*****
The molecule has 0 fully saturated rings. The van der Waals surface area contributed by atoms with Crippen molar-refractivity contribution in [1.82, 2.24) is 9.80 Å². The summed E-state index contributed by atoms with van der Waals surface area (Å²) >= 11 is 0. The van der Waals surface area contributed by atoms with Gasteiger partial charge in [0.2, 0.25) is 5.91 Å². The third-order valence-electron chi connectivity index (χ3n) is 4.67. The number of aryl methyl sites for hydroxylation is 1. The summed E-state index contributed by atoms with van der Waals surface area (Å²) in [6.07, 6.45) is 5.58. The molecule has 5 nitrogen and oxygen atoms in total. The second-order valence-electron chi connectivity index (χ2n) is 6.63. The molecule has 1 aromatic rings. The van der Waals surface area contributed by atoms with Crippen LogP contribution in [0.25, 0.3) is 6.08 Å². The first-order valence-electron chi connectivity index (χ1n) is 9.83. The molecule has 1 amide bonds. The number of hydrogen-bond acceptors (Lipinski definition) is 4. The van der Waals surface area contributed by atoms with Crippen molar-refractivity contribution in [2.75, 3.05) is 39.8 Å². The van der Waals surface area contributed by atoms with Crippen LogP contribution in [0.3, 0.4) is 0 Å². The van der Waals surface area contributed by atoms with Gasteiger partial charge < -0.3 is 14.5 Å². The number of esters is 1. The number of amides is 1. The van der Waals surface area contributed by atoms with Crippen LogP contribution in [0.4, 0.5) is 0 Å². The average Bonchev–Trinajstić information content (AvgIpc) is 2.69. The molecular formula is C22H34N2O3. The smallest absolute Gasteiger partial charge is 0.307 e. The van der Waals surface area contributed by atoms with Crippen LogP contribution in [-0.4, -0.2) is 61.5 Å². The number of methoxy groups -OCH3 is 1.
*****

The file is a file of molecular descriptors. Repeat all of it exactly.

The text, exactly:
The molecule has 0 fully saturated rings. The van der Waals surface area contributed by atoms with Crippen molar-refractivity contribution in [1.82, 2.24) is 9.80 Å². The summed E-state index contributed by atoms with van der Waals surface area (Å²) >= 11 is 0. The van der Waals surface area contributed by atoms with Gasteiger partial charge in [0.2, 0.25) is 5.91 Å². The third-order valence-electron chi connectivity index (χ3n) is 4.67. The number of aryl methyl sites for hydroxylation is 1. The summed E-state index contributed by atoms with van der Waals surface area (Å²) in [6.07, 6.45) is 5.58. The molecule has 5 nitrogen and oxygen atoms in total. The second-order valence-electron chi connectivity index (χ2n) is 6.63. The molecule has 1 aromatic rings. The van der Waals surface area contributed by atoms with Crippen LogP contribution in [0.25, 0.3) is 6.08 Å². The first-order valence-electron chi connectivity index (χ1n) is 9.83. The molecule has 1 amide bonds. The number of hydrogen-bond acceptors (Lipinski definition) is 4. The van der Waals surface area contributed by atoms with Crippen molar-refractivity contribution in [2.75, 3.05) is 39.8 Å². The van der Waals surface area contributed by atoms with Crippen LogP contribution in [0.3, 0.4) is 0 Å². The van der Waals surface area contributed by atoms with Gasteiger partial charge < -0.3 is 14.5 Å². The number of esters is 1. The number of amides is 1. The van der Waals surface area contributed by atoms with Crippen LogP contribution in [0.4, 0.5) is 0 Å². The average Bonchev–Trinajstić information content (AvgIpc) is 2.69. The molecular formula is C22H34N2O3. The smallest absolute Gasteiger partial charge is 0.307 e. The van der Waals surface area contributed by atoms with Crippen LogP contribution in [-0.4, -0.2) is 61.5 Å². The number of methoxy groups -OCH3 is 1.